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March 28, 2005
Amy writes:

The Beatles' Love me do wasn't successful nor my fav ditty, Ye canne shove yer granny off a bus, but humming Somewhere over the Rainbow through my snorkel worked a treat - as countless Dusky Dolphins swum underneath me entranced by the tune. It wasn't my Judy Garland singing voice, that's for sure but whatever it was - even just the exhausting effort of swimming and singing while trying not to drown, I got within inches of these strange sea mammals. I'm sure if nothing else the sight of me and another 22 human-adults all squeeking/singing/humming away and trying to swim in circles to catch the interest of passing dolphins at least gave the staff and spectators on our boat some entertainment if not the dolphins themselves.

The concept of swimming with dolphins is pretty common though I'd hardly class it as swimming 'with' them. More like trying to catch up and enjoy the experience as they swim past in their droves. We were very lucky - there must have been around 300 dolphins in the water that day but the idea you are actually communicating and being with them is a myth. These are wild dolphins. You can't touch or grab onto their fins as you see in films and it's pretty exhausting work trying to hum (as described above) while trying not to swallow too much saltwater as you do, swim in circles (to imitate their behaviour and get them to interact with you) without getting dizzy and as for taking photos - forget it!

I should have learnt by now that underwater cameras are a waste of time. Not only because of the shoddy picture quality but being able to concentrate long enough to get a decent shot. I can now unequivocially say that in this instance that was impossible. You had to keep moving or lose the dolphins/freeze in the icy waters. You couldn't aim the camera properly as the dolphins swum so close you might accidently touch one and startle it. At least Jody and I had a good laugh looking at all the random snaps I'd got. A few foggy ones of whole dolphins, plus various body parts. A stomach, head, fin, one of my blurry snorkel. At least it shows they were there. A brilliant one of the only dolphin who caught my eye and stayed long enough for me to snap it. The best photos were taken from the boat when the dolphins started showing off. Dusky Dolphins are well-known for their acrobatic prowess though no-one really knows why they like doing flips and jumps so much. A great one-off experience and hopefully the last time I will ever be seen in a wet suit.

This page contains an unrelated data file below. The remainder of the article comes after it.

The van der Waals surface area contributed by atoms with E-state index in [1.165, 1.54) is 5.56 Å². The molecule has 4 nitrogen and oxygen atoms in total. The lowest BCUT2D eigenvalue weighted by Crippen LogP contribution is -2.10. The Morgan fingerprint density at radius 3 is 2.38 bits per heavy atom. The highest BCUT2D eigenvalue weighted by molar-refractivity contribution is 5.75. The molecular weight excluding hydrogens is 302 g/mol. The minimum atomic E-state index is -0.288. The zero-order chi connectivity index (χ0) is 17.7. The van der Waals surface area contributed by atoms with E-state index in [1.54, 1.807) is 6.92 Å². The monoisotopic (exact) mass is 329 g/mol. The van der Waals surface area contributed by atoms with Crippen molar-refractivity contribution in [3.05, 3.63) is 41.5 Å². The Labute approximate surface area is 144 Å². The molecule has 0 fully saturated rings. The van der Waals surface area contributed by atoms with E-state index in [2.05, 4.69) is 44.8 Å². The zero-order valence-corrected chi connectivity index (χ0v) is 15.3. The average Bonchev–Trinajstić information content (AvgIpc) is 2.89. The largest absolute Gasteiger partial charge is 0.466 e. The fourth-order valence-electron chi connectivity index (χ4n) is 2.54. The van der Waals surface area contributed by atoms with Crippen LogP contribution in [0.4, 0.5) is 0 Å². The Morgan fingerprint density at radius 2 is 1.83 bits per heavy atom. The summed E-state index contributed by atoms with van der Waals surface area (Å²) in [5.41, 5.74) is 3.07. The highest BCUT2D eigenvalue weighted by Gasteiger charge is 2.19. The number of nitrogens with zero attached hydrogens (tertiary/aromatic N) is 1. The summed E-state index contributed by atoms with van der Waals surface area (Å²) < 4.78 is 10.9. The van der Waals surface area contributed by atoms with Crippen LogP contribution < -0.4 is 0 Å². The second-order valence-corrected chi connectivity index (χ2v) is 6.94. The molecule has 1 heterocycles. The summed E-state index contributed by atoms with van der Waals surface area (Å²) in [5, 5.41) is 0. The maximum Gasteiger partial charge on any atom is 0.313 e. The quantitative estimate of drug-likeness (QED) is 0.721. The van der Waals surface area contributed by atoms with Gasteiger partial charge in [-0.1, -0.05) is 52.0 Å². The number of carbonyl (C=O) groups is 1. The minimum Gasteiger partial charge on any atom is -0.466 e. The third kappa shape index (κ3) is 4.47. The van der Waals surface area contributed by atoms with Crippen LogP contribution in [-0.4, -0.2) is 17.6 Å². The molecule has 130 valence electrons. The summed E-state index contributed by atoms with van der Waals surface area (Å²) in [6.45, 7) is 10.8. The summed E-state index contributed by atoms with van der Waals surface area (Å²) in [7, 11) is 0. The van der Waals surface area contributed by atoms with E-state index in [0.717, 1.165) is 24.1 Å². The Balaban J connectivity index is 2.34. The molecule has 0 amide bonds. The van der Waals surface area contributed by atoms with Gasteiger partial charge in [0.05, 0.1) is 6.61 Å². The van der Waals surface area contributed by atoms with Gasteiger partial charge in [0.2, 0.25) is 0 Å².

Not done too many other big water-based activities yet except previously Tubing in Waitomo on the North Island. This consists of climbing around underground in caves wearing a wetsuit, having to wade up to your neck in freezing underground rivers then sitting on to a big, rubber inflatable tyre and floating along in the dark under a ceiling of glowing maggots. Very odd indeed.

posted at 10:24 PM | link

1 Comments:

  • Aaah memories....
    Glad you guys are unintenionally following in Li and my footsteps! The Tongariro crossing is gorgeous and... I think it was worth the pain. Glad you didn't get snow! I'm v jealous you got to swim with dolphins as there as an actual gale (not exagerating!) when we were in Kaikoura and I left without doing it. Well I defo will in Nov (I told you I'm going back to NZ didn't I?)
    As for being snobs getting the heli-hike!... well snobs unite!!!
    Li and I forked out the extra cash to do that, no way was I gonna walk to the glacier. And you chose Fox, which I thought was a better choice than Franz Joseph cos only one tour group go there.
    Puzzle World is wicked isn't it? V funny pic of you two.
    Well I just got back from Mexico last night, hence as v v jetlag (by the way, the jet lag from NZ to Santiago is a KILLER -we slept for two days!!!), but I will dig out my old travel diary and send you a detailed email on what to do/what to avoid in America Sur.
    love
    Em
    X
    X

    By Anonymous Anonymous, at 6:57 PM  

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Jody and Amy have finished their 10 month adventure around the world, that began Nov 2, 2004, and ended Sep 2, 2005. They're back home in London now, doing normal things, like going to work and drinking tap water. You can see a map of what was their planned route, but we didn't quite follow it.
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